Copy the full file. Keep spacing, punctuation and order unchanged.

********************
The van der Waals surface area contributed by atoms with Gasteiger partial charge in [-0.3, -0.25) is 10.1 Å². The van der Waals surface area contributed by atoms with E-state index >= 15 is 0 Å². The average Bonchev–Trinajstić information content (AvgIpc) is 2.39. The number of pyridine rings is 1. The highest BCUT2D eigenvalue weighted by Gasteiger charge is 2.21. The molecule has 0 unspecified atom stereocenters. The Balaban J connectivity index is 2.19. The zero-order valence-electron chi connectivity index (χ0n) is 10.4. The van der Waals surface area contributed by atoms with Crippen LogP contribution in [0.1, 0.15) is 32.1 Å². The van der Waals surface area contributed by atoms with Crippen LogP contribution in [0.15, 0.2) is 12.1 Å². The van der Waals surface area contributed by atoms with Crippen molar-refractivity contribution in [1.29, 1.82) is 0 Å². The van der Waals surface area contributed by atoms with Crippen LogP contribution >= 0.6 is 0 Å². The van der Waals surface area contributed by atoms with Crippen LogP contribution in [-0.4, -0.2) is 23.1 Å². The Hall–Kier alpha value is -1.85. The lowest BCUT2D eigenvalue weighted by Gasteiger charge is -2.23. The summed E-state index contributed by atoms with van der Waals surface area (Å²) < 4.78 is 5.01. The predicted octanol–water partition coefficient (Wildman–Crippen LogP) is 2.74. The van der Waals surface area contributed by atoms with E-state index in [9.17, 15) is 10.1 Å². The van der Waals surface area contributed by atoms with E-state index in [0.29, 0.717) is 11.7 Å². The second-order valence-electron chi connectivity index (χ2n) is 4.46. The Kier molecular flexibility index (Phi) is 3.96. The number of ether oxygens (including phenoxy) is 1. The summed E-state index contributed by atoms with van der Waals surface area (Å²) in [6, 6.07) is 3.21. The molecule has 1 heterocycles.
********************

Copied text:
The van der Waals surface area contributed by atoms with Gasteiger partial charge in [-0.3, -0.25) is 10.1 Å². The van der Waals surface area contributed by atoms with E-state index >= 15 is 0 Å². The average Bonchev–Trinajstić information content (AvgIpc) is 2.39. The number of pyridine rings is 1. The highest BCUT2D eigenvalue weighted by Gasteiger charge is 2.21. The molecule has 0 unspecified atom stereocenters. The Balaban J connectivity index is 2.19. The zero-order valence-electron chi connectivity index (χ0n) is 10.4. The van der Waals surface area contributed by atoms with Crippen LogP contribution in [0.1, 0.15) is 32.1 Å². The van der Waals surface area contributed by atoms with Crippen LogP contribution in [0.15, 0.2) is 12.1 Å². The van der Waals surface area contributed by atoms with Crippen molar-refractivity contribution in [1.29, 1.82) is 0 Å². The van der Waals surface area contributed by atoms with Crippen LogP contribution >= 0.6 is 0 Å². The van der Waals surface area contributed by atoms with Crippen LogP contribution in [-0.4, -0.2) is 23.1 Å². The Hall–Kier alpha value is -1.85. The lowest BCUT2D eigenvalue weighted by Gasteiger charge is -2.23. The summed E-state index contributed by atoms with van der Waals surface area (Å²) < 4.78 is 5.01. The predicted octanol–water partition coefficient (Wildman–Crippen LogP) is 2.74. The van der Waals surface area contributed by atoms with E-state index in [9.17, 15) is 10.1 Å². The van der Waals surface area contributed by atoms with E-state index in [0.29, 0.717) is 11.7 Å². The second-order valence-electron chi connectivity index (χ2n) is 4.46. The Kier molecular flexibility index (Phi) is 3.96. The number of ether oxygens (including phenoxy) is 1. The summed E-state index contributed by atoms with van der Waals surface area (Å²) in [6, 6.07) is 3.21. The molecule has 1 heterocycles.